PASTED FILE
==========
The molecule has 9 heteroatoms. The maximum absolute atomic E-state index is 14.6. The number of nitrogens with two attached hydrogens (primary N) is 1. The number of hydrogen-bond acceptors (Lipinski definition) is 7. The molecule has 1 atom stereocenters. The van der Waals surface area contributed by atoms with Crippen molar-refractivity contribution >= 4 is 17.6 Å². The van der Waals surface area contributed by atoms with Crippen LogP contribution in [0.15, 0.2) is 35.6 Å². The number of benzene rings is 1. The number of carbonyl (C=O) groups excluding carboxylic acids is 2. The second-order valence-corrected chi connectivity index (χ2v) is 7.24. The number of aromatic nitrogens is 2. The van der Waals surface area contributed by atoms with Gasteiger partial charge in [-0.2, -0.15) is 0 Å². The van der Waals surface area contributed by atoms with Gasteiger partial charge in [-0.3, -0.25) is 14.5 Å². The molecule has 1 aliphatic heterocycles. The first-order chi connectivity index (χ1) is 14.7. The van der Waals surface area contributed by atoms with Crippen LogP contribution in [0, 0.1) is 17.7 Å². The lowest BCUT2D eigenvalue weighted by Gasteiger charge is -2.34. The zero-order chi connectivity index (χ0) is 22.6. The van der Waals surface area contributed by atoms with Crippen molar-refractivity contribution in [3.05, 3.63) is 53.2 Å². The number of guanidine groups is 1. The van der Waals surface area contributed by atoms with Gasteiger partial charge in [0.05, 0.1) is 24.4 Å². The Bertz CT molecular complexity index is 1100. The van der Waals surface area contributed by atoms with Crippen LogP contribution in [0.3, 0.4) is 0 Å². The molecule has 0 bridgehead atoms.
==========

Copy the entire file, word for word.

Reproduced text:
The molecule has 9 heteroatoms. The maximum absolute atomic E-state index is 14.6. The number of nitrogens with two attached hydrogens (primary N) is 1. The number of hydrogen-bond acceptors (Lipinski definition) is 7. The molecule has 1 atom stereocenters. The van der Waals surface area contributed by atoms with Crippen molar-refractivity contribution >= 4 is 17.6 Å². The van der Waals surface area contributed by atoms with Crippen LogP contribution in [0.15, 0.2) is 35.6 Å². The number of benzene rings is 1. The number of carbonyl (C=O) groups excluding carboxylic acids is 2. The second-order valence-corrected chi connectivity index (χ2v) is 7.24. The number of aromatic nitrogens is 2. The van der Waals surface area contributed by atoms with Gasteiger partial charge in [-0.2, -0.15) is 0 Å². The van der Waals surface area contributed by atoms with Gasteiger partial charge in [-0.3, -0.25) is 14.5 Å². The molecule has 1 aliphatic heterocycles. The first-order chi connectivity index (χ1) is 14.7. The van der Waals surface area contributed by atoms with Crippen LogP contribution in [0, 0.1) is 17.7 Å². The lowest BCUT2D eigenvalue weighted by Gasteiger charge is -2.34. The zero-order chi connectivity index (χ0) is 22.6. The van der Waals surface area contributed by atoms with Crippen molar-refractivity contribution in [3.05, 3.63) is 53.2 Å². The number of guanidine groups is 1. The van der Waals surface area contributed by atoms with Gasteiger partial charge in [0.05, 0.1) is 24.4 Å². The Bertz CT molecular complexity index is 1100. The van der Waals surface area contributed by atoms with Crippen LogP contribution in [0.3, 0.4) is 0 Å². The molecule has 0 bridgehead atoms.